AIDS Care 2004, 16:81-94. PubMed Abstract | Publisher Full Text OpenURL

  24. Stewart AL, Hays RD, Ware JE Jr: The MOS short-form general health survey: reliability and validity in a patient population.

    Med Care 1988, 26:724-735. PubMed Abstract | Publisher Full Text OpenURL

  25. Beecham J, Knapp M: Costing psychiatric interventions. In Measuring Mental Health needs. Edited by Thornicroft G. London: Gaskell; 2001. OpenURL

  26. International Drug Price Indicator Guide 2010 [http://erc.msh.org/mainpage.cfm?file=1.0.htm&module=DMP&language=English] webcite

    Accessed July 2010.

    Publisher Full Text

  27. ATC Labs: Argo - Tech Materials Laboratory. [http://www.atclabs.com/] webcite

    Accessed July 2010.

    Publisher Full Text

  28. Gwatkin DR, Rustein S, Johnson K, Pande RP, Wagstaff A: Socioeconomic differences in health nutrition and population in Ghana. World Bank. HNP/Povery Thematic Group of the World Bank; 2000.

  29. Langlois-Klassen D, Kipp W, Jhangri GS, Rubaale T: Use of traditional herbal medicine by AIDS patients in Kabarole District, western Uganda.

    Am J Trop Med Hyg 2007, 77:757-763. PubMed Abstract | Publisher Full Text OpenURL

  30. Office of the Global AIDS Coordinator: HIV/AIDS Palliative Care Guidance #1 for the United States Government In-Country Staff and Implementing Partners. U.S. Department of State; 2006.

  31. The Voluntary HIV-1 Counselling and Testing Efficacy Study Group: Efficacy of voluntary HIV-1 counselling and testing in individuals and couples in Kenya, Tanzania, and Trinidad: a randomised trial.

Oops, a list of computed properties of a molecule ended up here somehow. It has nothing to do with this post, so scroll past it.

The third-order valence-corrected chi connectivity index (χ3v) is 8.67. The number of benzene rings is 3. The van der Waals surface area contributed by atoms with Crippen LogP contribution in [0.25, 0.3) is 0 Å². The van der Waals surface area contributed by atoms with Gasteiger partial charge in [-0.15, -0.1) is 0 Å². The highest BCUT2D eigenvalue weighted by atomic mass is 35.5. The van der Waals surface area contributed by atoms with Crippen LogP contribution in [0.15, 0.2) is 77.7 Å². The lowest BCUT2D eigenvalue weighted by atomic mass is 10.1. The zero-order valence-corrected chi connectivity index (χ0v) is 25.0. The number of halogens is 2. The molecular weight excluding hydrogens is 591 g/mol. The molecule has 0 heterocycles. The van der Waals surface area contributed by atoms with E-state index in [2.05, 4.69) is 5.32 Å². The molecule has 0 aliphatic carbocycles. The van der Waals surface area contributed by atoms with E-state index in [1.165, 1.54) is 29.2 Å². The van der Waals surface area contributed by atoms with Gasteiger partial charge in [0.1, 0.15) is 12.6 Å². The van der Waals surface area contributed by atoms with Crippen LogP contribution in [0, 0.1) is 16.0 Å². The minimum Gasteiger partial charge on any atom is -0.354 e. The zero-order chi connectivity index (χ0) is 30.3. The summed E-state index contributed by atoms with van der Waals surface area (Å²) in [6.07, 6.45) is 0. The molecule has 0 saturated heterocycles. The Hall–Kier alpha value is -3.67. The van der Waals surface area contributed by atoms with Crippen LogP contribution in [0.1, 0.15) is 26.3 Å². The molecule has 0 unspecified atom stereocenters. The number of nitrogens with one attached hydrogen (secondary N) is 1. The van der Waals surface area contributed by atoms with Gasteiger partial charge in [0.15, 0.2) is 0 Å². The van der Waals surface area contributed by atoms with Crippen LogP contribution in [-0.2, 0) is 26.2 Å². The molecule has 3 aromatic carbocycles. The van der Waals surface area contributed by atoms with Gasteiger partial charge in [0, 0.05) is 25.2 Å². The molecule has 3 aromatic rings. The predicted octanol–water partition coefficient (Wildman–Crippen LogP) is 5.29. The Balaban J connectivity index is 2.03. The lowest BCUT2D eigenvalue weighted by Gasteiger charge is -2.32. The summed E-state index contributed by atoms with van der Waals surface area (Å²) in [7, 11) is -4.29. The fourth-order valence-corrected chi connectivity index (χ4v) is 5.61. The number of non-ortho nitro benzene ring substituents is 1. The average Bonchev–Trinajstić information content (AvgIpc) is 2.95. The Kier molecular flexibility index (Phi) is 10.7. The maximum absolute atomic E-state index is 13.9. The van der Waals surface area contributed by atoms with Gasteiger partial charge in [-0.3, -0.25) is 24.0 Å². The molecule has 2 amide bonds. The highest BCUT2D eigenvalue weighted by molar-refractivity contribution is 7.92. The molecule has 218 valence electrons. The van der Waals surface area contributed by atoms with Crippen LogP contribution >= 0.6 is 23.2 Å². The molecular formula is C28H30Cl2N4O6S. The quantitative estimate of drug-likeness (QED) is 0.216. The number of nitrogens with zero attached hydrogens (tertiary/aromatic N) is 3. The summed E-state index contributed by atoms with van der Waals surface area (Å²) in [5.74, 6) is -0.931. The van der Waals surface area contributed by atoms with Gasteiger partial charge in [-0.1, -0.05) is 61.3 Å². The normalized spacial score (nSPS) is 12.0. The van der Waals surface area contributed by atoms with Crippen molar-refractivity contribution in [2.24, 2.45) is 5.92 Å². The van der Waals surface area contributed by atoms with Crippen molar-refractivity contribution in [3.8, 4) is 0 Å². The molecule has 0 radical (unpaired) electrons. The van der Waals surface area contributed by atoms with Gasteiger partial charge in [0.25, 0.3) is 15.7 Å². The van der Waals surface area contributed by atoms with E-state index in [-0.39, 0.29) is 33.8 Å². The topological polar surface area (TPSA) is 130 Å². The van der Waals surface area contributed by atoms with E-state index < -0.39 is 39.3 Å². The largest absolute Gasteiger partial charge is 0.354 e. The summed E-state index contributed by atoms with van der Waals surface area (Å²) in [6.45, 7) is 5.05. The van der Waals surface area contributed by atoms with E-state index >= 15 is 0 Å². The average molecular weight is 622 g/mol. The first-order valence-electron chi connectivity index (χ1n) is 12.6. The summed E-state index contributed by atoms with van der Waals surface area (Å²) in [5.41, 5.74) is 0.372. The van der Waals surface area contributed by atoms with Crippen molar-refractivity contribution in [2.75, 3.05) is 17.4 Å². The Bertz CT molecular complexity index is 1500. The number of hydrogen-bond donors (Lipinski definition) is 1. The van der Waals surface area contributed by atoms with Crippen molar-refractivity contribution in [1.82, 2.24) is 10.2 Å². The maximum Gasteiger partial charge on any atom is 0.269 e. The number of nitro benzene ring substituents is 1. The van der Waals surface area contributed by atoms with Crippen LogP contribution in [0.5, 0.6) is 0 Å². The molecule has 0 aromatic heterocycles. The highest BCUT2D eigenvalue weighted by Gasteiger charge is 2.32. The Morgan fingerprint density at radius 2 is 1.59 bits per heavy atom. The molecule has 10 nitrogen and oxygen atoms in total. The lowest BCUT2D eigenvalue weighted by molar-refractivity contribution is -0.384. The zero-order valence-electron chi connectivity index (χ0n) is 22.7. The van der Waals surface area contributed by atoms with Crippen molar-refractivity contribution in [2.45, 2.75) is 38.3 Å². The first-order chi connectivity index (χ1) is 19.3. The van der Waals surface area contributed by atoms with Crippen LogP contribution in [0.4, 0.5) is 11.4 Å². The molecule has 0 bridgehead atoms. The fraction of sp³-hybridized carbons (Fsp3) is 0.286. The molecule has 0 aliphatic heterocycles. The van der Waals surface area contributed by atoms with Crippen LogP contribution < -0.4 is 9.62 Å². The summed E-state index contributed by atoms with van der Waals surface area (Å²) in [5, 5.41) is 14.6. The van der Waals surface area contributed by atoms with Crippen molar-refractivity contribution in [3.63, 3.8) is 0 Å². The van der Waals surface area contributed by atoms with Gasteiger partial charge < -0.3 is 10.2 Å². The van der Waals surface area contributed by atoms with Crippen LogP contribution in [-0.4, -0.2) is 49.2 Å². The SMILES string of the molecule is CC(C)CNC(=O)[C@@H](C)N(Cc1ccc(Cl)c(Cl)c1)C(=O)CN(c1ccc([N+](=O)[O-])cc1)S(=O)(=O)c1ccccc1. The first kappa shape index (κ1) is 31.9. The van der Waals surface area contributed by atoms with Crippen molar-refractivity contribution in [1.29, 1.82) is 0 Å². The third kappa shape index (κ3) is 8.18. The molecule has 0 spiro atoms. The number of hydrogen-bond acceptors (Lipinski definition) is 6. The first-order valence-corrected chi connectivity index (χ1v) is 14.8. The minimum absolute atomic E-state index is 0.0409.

Lancet 2000, 356:103-112. PubMed Abstract | Publisher Full Text OpenURL

  32. Shawn ER, Campbell L, Mnguni MB, Defilippi KM, Williams AB: The spectrum of symptoms among rural South Africans with HIV infection.

    J Assoc Nurses AIDS Care 2005, 16:12-23. PubMed Abstract | Publisher Full Text OpenURL

  33. World Health Organisation: Palliative care: symptom management and end of life care. IMAI: interim guidelines for first-level facility health workers in low-resource settings. [http:/ / www.who.int/ 3by5/ publications/ documents/ en/ genericpalliativecare082004.pdf] webcite

    Accessed 27/09/10

    Publisher Full Text

  34. Paice JA, Shott S, Oldenburg FP, Zeller J, Swanson B: Efficacy of a vibratory stimulus for the relief of HIV-associated neuropathic pain.

    Pain 2000, 84:296. Publisher Full Text OpenURL

  35. Welch JP, Barlow D, Richardson PH: Symptoms of HIV disease.

    Palliat Med 1991, 5:46-51. Publisher Full Text OpenURL

  36. Makoae LN, Seboni NM, Molosiwa K, Moleko M, Human S, Sukati NA, et al.: The symptom experience of people living with HIV/AIDS in Southern Africa.

    J Assoc Nurses AIDS Care 2005, 16:22-32. PubMed Abstract | Publisher Full Text OpenURL

  37. Mermin J, Ekwaru JP, Liechty CA, Were W, Downing R, Ransom R, et al.: Effect of co-trimoxazole prophylaxis, antiretroviral therapy, and insecticide-treated bednets on the frequency of malaria in HIV-1-infected adults in Uganda: a prospective cohort study.

    Lancet 2006, 367:1256-1261. PubMed Abstract | Publisher Full Text OpenURL